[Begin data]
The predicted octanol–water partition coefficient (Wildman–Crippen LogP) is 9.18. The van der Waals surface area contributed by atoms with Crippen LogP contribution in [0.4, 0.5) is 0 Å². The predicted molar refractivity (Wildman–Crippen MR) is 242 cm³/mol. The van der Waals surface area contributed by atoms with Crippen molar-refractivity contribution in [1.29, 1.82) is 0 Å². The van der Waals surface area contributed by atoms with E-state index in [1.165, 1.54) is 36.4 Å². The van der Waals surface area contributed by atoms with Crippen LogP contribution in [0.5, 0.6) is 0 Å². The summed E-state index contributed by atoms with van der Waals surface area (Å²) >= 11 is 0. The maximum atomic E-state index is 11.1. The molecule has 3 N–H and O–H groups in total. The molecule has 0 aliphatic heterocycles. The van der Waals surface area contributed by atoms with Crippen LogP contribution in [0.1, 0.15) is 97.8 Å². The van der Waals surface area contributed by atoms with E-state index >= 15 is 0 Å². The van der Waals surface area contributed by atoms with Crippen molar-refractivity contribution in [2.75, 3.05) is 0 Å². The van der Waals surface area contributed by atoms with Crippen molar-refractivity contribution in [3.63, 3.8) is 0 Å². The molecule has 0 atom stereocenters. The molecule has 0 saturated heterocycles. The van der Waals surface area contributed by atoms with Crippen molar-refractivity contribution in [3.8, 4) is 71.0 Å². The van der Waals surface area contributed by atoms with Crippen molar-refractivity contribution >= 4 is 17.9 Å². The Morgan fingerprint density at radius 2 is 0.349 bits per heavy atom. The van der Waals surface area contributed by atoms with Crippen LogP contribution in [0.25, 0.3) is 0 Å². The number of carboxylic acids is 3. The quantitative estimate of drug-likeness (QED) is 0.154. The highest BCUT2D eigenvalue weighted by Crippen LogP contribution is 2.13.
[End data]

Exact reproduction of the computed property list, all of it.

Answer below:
The predicted octanol–water partition coefficient (Wildman–Crippen LogP) is 9.18. The van der Waals surface area contributed by atoms with Crippen LogP contribution in [0.4, 0.5) is 0 Å². The predicted molar refractivity (Wildman–Crippen MR) is 242 cm³/mol. The van der Waals surface area contributed by atoms with Crippen molar-refractivity contribution in [1.29, 1.82) is 0 Å². The van der Waals surface area contributed by atoms with E-state index in [1.165, 1.54) is 36.4 Å². The van der Waals surface area contributed by atoms with Crippen LogP contribution in [0.5, 0.6) is 0 Å². The summed E-state index contributed by atoms with van der Waals surface area (Å²) >= 11 is 0. The maximum atomic E-state index is 11.1. The molecule has 3 N–H and O–H groups in total. The molecule has 0 aliphatic heterocycles. The van der Waals surface area contributed by atoms with Crippen LogP contribution in [0.1, 0.15) is 97.8 Å². The van der Waals surface area contributed by atoms with E-state index >= 15 is 0 Å². The van der Waals surface area contributed by atoms with Crippen molar-refractivity contribution in [2.75, 3.05) is 0 Å². The van der Waals surface area contributed by atoms with Crippen molar-refractivity contribution in [3.63, 3.8) is 0 Å². The molecule has 0 atom stereocenters. The molecule has 0 saturated heterocycles. The van der Waals surface area contributed by atoms with Crippen molar-refractivity contribution in [3.8, 4) is 71.0 Å². The van der Waals surface area contributed by atoms with Crippen molar-refractivity contribution >= 4 is 17.9 Å². The Morgan fingerprint density at radius 2 is 0.349 bits per heavy atom. The van der Waals surface area contributed by atoms with Crippen LogP contribution in [0.25, 0.3) is 0 Å². The number of carboxylic acids is 3. The quantitative estimate of drug-likeness (QED) is 0.154. The highest BCUT2D eigenvalue weighted by Crippen LogP contribution is 2.13.